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tthelin

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About tthelin

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  • Have you attended a California Superbike School school?
    yes - Laguna Seca 1985
  1. It looks the major theme here is that most of us are losing too much salt and it is affecting our riding. It seems like the obvious and easy anwer is to increase our salt intake to replentish what is lost while riding, but my doctor keeps telling me to try and decrease salt intake or risk higher blood pressure. What's up with that?
  2. YellowDuck congratulations on your progress. I just finished reading this entire thread and it has been fun to see how you have progressed from your initial fear of leaning to far to now having to worry about dragging your knee. One of the recurring issues that comes up in many of the responses posted is when to start turning on the throttle. I can tell you that the correct answer is as early as possible. Remember the primary reason for turning on the throttle is not to accelerate, but to counter act the loading up of the front end once the bike starts turning and stabilize the suspension in the middle of it's travel where it will work the best. Here is an example of what I mean. Once in a race on a very small bike, I was convinced I could pass the bike in front of me if I could just get the throttle openned a tiny bit earlier on a specific corner. Time and time again as I approached the corner I would momentarily close the throttle to set my speed, turn to set my lean angle and open the throttle to stabilize the bike through the corner. As the bike continued to feel firmly planted with no tendency for the tires to slide, I set the speed slightly higher each lap and eventually convinced myself that, while I knew I could carry more speed through the corner, the only way I was going to be able to do it was to hold the throttle wide open on my entry. Unfortunately by holding the throttle wide open as I entered the turn instead of momentarily closing it and then opening it after setting my lean, the result was less than satisfactory. I reached my lean angle and was happy with the speed, but with the throttle already all the way open I had no power left to overcome the decelerative forces that naturally shifted more weight to the front end and unloaded the rear end ever so slightly. As soon as I hit the point, the suspension now was out of the middle of it's optimum functioning range and no longer able to work efficiently to maintain traction, and down I went in a low side. Input from racers behind me indicated that I hadn't really been going any faster through the corner that time, and so should have had the same ammount of traction as on all the previous laps, so the loos of traction was caused by me mismanaging the throttle I taking the suspension out of play. I would also like to reiterate the advice I have seen others give you about where to spend you money. It's always fun to add new parts to your go-fast machine that you think will help, but it is definately worth spending the money for some good on track coaching. You can learn how to ride any motorcycle, no matter how poorly equiped or set up, faster with good technique. I spent ove 20 years dabbling in club racing without a lot of improvement. Then one day, a few years ago, it was like a light bulb blinked on over my head and I figured out how to ride. I now get a lot more out of my bike, my tires, everything. The only thing I can think of that accounts for the difference is that I attended a CSS course again (I had taken one in 1987 but they have made substantial changes to the program since then). Your photos remind me a lot of me, and I will attach a couple before and after shots to this post. Both ar on the same bike on similar corners, one prior to taking the CSS course, and one after. You will see the difference.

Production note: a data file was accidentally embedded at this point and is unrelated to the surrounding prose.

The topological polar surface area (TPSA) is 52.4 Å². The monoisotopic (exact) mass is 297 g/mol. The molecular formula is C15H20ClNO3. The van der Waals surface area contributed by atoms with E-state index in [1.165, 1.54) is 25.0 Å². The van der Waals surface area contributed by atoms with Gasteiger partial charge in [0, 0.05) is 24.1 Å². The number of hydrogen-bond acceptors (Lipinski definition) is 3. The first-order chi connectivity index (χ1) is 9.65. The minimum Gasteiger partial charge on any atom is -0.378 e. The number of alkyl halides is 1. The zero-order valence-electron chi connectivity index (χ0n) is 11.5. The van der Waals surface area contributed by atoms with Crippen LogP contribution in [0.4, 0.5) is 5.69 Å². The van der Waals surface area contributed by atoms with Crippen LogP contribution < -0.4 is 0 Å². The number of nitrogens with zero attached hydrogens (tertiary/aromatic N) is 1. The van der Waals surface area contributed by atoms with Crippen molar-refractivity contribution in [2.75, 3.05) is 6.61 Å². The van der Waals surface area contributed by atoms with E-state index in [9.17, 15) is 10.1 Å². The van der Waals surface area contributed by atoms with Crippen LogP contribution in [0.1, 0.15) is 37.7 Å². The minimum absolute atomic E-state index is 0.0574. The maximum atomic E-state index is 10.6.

3. I can identify with what you are saying about basics exactly. Without going into a long story, let me tell you a couple of the fastest laps I ever turned on my home track were when I jumped on my parts bike, shod with 10 year old tires on it, just to see how it ran. Knowing I was on tires which had about as much grip as a bowling ball I jus cruised around at an easy comfortable pace. I couldn't believe it when two different stopwatches showed lap times 10 seconds faster than my best race laps up to then. The Navy Seals have a saying that "Slow is Smooth.....Smooth is Fast." It's all about the basics.
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